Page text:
Supporting Your Children & Saving For Retirement – Are You Out of Balance?

One of the hardest balances to strike as a parent is when to step back and let your children create their own independence. Even when they grow into adulthood, they are still our kids. Wanting our children to be successful adults in today’s world means many parents are working to save for retirement while still providing for their children financially. If you are in this boat, know that you are not alone. A 2018 survey conducted by Merrill Lynch found that 79% of US parents provide financial support to their adult children, from groceries and phone bills to weddings and down payments on their children’s first homes. But at what cost?

Are you sacrificing your own future financial security for your children right now?

The good news is that there is such a thing as balance and this applies to your finances and family as well. Parents are well advised to begin by educating their children on budgeting, investing, the value in making their payments on time, and not using credit to buy things they want but don’t need. These lessons can be helpful at any age and as more millennials are leaving home later, parents have the opportunity to be a financial role model for their children and show them how to take concrete steps for monetary success.

Retirement will come whether you have savings or not, but there are ways to walk the tightrope of still providing for your children after they fly the nest, without creating a sense of entitlement or bankrupting your account. Contribute to your child’s savings, be clear on whether any money you provide is a gift or a loan with clear repayment terms for everyone involved, establish a purpose for the money, and timelines for how long you will you provide financial support – all of these ways can successfully allow you to help your kids without bankrolling them indefinitely.

Estate Planning is another valuable tool to ensure your money protects your heirs in the future. You can, for example, set up a trust for the benefit of your children into which other relatives can place money, perhaps to fund their college education. Or what if your child is twenty-five but still sits at home all day playing video games? You may want to create a trust that provides for them while still encouraging them to get a job and become an active part of the community. Not all trusts are the same and we want to help you understand the difference!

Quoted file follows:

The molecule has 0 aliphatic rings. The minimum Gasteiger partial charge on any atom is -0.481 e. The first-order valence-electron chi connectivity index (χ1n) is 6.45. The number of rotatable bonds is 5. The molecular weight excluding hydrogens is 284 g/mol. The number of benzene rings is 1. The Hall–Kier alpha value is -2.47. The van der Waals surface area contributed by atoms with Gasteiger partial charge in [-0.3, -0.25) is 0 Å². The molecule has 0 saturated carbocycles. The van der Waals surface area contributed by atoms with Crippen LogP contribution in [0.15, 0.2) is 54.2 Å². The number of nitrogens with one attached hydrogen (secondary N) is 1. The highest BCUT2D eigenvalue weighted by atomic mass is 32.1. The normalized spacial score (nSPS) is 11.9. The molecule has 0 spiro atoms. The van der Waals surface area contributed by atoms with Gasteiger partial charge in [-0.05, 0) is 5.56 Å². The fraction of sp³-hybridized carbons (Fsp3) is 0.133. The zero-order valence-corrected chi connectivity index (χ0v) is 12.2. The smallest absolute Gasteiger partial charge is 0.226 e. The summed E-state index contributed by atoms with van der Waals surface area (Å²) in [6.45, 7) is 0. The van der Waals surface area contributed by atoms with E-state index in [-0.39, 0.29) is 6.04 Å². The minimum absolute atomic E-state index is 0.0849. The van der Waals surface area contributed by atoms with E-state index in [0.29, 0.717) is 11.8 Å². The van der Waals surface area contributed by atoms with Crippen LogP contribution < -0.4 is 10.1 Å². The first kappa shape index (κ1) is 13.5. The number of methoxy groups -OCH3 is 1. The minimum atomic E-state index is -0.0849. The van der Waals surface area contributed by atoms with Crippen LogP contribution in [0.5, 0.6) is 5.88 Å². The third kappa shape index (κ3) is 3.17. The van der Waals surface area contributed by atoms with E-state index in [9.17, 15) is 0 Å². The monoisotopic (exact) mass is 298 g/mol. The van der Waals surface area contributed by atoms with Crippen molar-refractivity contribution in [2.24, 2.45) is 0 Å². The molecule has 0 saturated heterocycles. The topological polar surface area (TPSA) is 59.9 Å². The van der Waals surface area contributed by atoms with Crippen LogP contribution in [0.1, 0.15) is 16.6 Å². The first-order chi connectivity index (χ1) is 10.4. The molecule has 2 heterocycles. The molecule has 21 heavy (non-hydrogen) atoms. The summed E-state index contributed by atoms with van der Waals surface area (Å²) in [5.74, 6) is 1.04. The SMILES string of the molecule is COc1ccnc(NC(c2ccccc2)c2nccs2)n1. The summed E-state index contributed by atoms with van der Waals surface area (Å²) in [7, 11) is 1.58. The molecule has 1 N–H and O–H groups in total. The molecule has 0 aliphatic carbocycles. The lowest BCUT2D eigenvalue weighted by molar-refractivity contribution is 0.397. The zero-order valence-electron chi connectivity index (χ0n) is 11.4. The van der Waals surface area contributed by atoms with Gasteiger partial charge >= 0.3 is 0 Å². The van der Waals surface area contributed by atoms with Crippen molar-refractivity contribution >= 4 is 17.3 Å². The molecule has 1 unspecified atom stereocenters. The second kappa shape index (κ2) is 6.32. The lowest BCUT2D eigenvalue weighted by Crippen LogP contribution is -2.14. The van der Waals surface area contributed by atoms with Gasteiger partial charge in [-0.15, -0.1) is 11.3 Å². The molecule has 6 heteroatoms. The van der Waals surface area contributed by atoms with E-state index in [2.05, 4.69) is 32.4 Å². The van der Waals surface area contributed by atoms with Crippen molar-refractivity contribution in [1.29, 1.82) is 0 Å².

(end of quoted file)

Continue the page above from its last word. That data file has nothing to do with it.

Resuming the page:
Our licensed attorneys can help you create a plan that protects your legacy and your children. Not just with the distribution of assets, but by relieving them from having to make potentially life-changing and difficult decisions in the future. Providing for your children financially is just one piece of the puzzle as a parent. To truly protect yourself and them you need to create a well rounded estate plan for the future, one that encompasses retirement and beyond. Attend one of our FREE seminars and a licensed attorney can answer all your questions about the future and doing what is best for your family.




Certain Uncertainties in Retirement

Two financial unknowns may erode our degree of confidence.

Provided by Ascent Wealth Management


Maybe you have been putting off planning for retirement because you think you have time, or you are not sure where to start. We are proud to share the following article from, Ascent Wealth Management, to help you manage your confidence and the uncertainties of retirement.

The financial uncertainties we face in retirement may risk reducing our sense of confidence, potentially undermining our outlook during those years.

Indeed, according to the 2018 Retirement Confidence Survey by the Employee Benefits Research Institute, only 17% of pre-retirees said they are “very confident” about having enough assets to live comfortably in retirement. In addition, just 32% of retirees were “very confident” in their prospects for doing so. (1)

Today, retirees face two overarching uncertainties. While each one can lead even the best-laid strategies awry, it is important to remember that remaining flexible and responsive to changes in the financial landscape may help you meet the challenges posed by uncertainty in the years ahead.

An Uncertain Tax Structure